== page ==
By David Finkelstein | March 11, 2015

Van McElwee’s Electric Pilgrims, Everyone is Everywhere is a video collage piece which places images of gawking tourists in front of a rapidly changing montage of locations: city centers, mountaintops, airports, shopping malls, bombed out buildings. Since both the figures and their locations are continually shifting, the effect is of overlapping masses of people who are enthralled by their ever-changing locations. The people are generally staring and pointing into the distance, and McElwee uses skillful collage techniques to enhance the feeling that they are “looking” at the setting, but the effect is not meant to be realistic. Along with the title, the images seem to refer more to cyber-tourism than the physical kind, and the unreal quality of the images strengthens this effect. The generically futuristic electronic score further alludes to the internet, and the way that it has given us a kind of superficial access to distant locations.

Some of the figures are oblivious to their surroundings, with their heads down or staring at their phones as they plunge forward. This seems to allude to the downside of the modern world: we have access to infinite experiences, but no one seems to be paying much attention to any of them.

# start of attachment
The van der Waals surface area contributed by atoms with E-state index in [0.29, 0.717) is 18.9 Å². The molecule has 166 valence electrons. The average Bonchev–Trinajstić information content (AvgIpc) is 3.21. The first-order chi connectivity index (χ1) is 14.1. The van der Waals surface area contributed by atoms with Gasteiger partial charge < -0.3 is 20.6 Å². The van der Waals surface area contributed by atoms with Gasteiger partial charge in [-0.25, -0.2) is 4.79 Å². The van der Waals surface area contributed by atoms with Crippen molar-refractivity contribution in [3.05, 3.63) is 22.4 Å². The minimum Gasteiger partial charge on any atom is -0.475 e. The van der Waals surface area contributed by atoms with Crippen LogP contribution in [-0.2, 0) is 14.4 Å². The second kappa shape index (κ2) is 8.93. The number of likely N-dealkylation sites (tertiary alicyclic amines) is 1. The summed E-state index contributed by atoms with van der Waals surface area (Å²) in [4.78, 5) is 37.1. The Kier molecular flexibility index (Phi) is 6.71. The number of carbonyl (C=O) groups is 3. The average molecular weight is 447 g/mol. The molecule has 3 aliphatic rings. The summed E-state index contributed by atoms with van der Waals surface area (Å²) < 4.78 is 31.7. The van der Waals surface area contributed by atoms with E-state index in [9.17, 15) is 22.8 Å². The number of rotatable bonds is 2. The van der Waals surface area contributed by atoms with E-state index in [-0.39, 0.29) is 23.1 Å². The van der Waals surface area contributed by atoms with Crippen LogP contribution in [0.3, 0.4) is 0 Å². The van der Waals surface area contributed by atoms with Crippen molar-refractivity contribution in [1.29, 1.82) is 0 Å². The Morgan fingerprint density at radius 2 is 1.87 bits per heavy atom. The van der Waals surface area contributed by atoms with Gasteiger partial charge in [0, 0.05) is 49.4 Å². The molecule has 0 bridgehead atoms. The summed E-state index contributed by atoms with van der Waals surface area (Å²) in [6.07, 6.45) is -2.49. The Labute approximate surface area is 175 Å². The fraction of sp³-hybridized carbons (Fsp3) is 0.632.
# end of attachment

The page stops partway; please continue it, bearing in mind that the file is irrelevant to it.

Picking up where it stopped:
In the last third of the piece, the screen is filled with images of spraying fountains, waterfalls, the bulbs from electronic billboards, snow, and other images of luminous particles. The music takes on a more spiritual tone, and it is as if the information itself is coming alive. (This is a frequent and bizarre delusion of technologists.) Instead of seeing the full figures of the tourists, the people become mere outlines and shadows, shifting through the landscape. In this disconcertingly dehumanized image, the real people are replaced by a Zen experience of abstract interchange, devoid of content. The images seem to refer to our contemporary sense of collapsed space and constant exchange in a complex and nuanced way, indicating the positive and negative sides of it, but it ends up finding a real kind of beauty in this vision of human beings as nodes in a constant, global interplay of energy and information.

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